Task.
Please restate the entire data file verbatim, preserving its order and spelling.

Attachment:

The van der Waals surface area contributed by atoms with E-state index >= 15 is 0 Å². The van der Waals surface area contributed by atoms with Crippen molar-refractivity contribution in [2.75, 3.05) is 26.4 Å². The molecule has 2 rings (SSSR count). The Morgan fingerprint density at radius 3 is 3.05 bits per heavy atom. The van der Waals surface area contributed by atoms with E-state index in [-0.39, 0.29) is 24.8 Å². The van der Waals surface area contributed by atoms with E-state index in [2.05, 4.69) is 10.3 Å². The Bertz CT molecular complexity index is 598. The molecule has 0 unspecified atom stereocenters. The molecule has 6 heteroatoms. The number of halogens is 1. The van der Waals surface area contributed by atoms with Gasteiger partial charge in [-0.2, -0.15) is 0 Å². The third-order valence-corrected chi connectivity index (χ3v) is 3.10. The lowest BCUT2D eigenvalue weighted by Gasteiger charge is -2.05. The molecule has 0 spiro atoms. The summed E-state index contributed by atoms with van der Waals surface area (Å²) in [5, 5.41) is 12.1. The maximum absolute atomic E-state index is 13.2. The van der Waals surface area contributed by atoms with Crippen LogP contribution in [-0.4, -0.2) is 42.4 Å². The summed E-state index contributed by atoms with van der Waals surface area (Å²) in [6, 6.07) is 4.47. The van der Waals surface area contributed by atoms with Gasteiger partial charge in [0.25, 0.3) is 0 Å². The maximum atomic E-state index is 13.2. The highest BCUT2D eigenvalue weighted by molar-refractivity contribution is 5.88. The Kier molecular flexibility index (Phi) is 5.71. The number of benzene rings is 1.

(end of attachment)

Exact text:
The van der Waals surface area contributed by atoms with E-state index >= 15 is 0 Å². The van der Waals surface area contributed by atoms with Crippen molar-refractivity contribution in [2.75, 3.05) is 26.4 Å². The molecule has 2 rings (SSSR count). The Morgan fingerprint density at radius 3 is 3.05 bits per heavy atom. The van der Waals surface area contributed by atoms with E-state index in [-0.39, 0.29) is 24.8 Å². The van der Waals surface area contributed by atoms with E-state index in [2.05, 4.69) is 10.3 Å². The Bertz CT molecular complexity index is 598. The molecule has 0 unspecified atom stereocenters. The molecule has 6 heteroatoms. The number of halogens is 1. The van der Waals surface area contributed by atoms with Gasteiger partial charge in [-0.2, -0.15) is 0 Å². The third-order valence-corrected chi connectivity index (χ3v) is 3.10. The lowest BCUT2D eigenvalue weighted by Gasteiger charge is -2.05. The molecule has 0 spiro atoms. The summed E-state index contributed by atoms with van der Waals surface area (Å²) in [5, 5.41) is 12.1. The maximum absolute atomic E-state index is 13.2. The van der Waals surface area contributed by atoms with Crippen LogP contribution in [-0.4, -0.2) is 42.4 Å². The summed E-state index contributed by atoms with van der Waals surface area (Å²) in [6, 6.07) is 4.47. The van der Waals surface area contributed by atoms with Gasteiger partial charge in [0.25, 0.3) is 0 Å². The maximum atomic E-state index is 13.2. The highest BCUT2D eigenvalue weighted by molar-refractivity contribution is 5.88. The Kier molecular flexibility index (Phi) is 5.71. The number of benzene rings is 1.